Every year a plethora of Americans attempt to become devoutly pious on the topic of stating and following through on a New Year’s Resolution. More times than not, this resolution is to start something new (again, …again, …again,…) or to change something existing. For example, this year, my friend Joe Schmuckatelli will start working out at his gym on a regular basis to “get my body back to game weight….” Needless to say, after being deprived of McDonald’s dollar double cheeseburgers for a month, the resolution will eventually fizzle soon after. Another example, this time for changing something existing, will be my other friend Charlie Dumplewad who wants to quit smoking. After replacing cigarettes for cigars, his wife hating the smell, and him then replacing cigars for food and beer, he gained 20 pounds, resolved to work out in the gym, failed at that and is back to smoking cigarettes but is now 20 pounds heavier. Does this broken record sound familiar in a closet-of-skeletons kind of way?
Andy Harris, the author of a monthly newsletter called “Elite Performer Monthly” talks about the motivation and incentive aspects of success. I found this bit to be relevant to my story:
“…From my years in management I have found that there are specific traits elite performers and high producers share. There are also specific traits that the mediocre producers or failures share. While external efforts are made to help all succeed, you simply cannot change one’s free will. In the long haul, people will do what they do. Some things simply cannot be trained, regardless of how hard you try. There is no temporary or short-term option for success and you can’t help someone if they truly don’t have the desire to succeed. It’s all or nothing to succeed in this industry, every day. You must understand yourself and how to stay motivated, along with the difference between motivation and incentives….”
So let me share a bit of Stewart’s Pearls of Wisdom on staying focused and motivated. One needs to look at building and growing a business like physically changing your body when working out. Muscles grow when pushed to the limit, ‘no pain, no gain.’ Physiologically speaking, when a muscle is exerted beyond a point of comfort and physical capabilities, the tissues tear. Growth is when the muscle is rebuilt but with greater density and more tissues, creating a larger muscle that is stronger.
A business may be metaphorically built the same way. As the business is stressed by volume, it breaks down and then needs to grow to handle the added ‘weight’ of more clients. Growth may be more processors, a larger sales staff, or offering more products.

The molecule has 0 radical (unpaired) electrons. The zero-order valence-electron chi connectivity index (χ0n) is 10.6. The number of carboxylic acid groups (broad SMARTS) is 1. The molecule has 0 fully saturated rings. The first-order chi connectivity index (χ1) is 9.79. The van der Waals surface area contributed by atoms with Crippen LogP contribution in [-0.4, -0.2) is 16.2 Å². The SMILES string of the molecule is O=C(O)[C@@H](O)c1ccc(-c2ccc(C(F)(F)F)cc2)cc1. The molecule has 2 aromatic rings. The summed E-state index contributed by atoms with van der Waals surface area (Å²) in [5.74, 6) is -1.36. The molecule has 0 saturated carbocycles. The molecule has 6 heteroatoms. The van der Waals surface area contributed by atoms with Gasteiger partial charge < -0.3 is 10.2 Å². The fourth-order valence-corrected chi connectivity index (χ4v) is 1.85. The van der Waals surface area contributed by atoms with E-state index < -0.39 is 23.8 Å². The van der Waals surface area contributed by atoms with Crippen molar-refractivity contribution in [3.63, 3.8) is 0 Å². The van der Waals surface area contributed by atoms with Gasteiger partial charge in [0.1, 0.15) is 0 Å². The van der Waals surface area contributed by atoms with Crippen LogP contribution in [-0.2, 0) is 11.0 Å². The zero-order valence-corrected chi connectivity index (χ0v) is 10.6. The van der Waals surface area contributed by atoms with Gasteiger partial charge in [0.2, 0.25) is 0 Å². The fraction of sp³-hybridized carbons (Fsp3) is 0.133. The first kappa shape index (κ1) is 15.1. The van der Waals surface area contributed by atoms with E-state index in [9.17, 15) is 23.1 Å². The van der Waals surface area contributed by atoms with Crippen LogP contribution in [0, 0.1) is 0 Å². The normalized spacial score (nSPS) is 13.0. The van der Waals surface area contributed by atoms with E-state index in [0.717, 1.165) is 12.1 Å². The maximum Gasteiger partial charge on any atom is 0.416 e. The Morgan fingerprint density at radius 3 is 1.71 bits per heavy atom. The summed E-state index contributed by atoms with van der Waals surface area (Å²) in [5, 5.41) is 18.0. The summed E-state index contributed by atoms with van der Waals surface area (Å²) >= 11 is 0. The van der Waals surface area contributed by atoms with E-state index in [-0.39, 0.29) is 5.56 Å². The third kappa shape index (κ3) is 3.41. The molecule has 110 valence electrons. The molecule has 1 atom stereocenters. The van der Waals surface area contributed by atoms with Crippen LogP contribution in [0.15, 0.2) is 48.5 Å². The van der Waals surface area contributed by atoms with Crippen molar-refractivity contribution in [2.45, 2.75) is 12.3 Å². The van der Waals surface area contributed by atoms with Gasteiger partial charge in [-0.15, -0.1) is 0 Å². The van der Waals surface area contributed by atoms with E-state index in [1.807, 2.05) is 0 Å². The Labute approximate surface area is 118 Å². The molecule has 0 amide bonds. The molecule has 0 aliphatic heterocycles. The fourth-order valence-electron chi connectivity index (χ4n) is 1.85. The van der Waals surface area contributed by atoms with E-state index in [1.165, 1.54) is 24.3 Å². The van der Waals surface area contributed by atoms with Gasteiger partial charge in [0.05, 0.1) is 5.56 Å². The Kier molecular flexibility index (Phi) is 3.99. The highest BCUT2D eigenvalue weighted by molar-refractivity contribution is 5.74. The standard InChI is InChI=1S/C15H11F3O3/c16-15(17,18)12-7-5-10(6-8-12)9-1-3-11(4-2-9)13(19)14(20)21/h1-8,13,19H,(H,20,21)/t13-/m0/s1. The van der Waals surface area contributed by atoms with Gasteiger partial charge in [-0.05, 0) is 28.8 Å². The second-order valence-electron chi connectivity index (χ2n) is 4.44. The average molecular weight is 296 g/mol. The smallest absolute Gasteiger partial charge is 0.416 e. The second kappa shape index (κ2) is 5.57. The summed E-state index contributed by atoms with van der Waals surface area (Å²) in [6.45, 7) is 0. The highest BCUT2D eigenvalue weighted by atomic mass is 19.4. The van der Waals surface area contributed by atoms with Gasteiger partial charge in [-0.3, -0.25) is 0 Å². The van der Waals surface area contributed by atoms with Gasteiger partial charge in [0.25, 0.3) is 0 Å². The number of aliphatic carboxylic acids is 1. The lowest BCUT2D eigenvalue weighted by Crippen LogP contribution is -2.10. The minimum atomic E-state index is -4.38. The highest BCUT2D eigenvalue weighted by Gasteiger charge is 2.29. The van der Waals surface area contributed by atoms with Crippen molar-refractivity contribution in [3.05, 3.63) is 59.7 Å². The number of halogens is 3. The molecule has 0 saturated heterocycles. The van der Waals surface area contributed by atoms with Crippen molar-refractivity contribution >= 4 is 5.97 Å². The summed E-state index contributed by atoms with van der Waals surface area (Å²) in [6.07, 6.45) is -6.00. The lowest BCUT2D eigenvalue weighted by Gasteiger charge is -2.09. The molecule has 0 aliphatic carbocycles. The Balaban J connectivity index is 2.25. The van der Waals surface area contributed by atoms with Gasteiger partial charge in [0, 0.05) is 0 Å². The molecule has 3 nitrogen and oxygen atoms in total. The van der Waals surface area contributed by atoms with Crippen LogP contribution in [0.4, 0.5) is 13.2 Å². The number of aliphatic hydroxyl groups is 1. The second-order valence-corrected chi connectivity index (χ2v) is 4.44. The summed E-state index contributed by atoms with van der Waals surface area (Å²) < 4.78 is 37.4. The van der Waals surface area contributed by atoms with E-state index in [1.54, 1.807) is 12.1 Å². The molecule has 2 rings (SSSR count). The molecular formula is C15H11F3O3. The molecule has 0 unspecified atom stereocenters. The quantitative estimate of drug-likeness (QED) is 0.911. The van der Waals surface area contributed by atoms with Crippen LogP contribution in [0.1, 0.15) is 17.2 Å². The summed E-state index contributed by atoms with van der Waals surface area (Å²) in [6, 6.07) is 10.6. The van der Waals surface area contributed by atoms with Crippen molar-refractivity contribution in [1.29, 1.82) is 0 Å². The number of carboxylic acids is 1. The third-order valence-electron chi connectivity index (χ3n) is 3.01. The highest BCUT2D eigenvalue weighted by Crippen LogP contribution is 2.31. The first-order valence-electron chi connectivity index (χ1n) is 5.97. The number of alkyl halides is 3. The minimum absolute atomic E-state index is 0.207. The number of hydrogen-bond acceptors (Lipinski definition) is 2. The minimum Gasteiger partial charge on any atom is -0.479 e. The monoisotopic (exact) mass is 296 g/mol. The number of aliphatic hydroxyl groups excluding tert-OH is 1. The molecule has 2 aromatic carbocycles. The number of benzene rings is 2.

The common link in the quest to build one’s body and to grow one’s business is the motivation or incentive to do so. These are derivatives of effort. As I wrote in my column the last November 2009 issue:
Effort = rigor + persistence + passion + endurance.
Go back and read that column for the specifics about each component, then see how you can “find the pain” and use that as your incentive. Then apply effort to motivate and grow your business. In fact, grow your body in the same manor. You may even find that the motivation in the gym stimulates the internal secretion of endorphins which stimulate production of neuro-conductors in the brain and creates a healthy mindset to productively grow your business.
And if you don’t believe me, then you will have to work your ass off in the gym, and grow your business to see if I am correct in my analysis, or just blowing smoke… email me when you find out.
Andy Harris President of Vantage Mortgage Group. Andy may be reached at email@example.com
Stewart Mednick is a seasoned mortgage banker and published author. His writing focuses on relationship development, personal empowerment, customer satisfaction, marketing and sales techniques. Stewart is available for marketing consulting, personal coaching and training sessions. If you have a comment or a question for Stewart, contact him at 651-895-5122 or firstname.lastname@example.org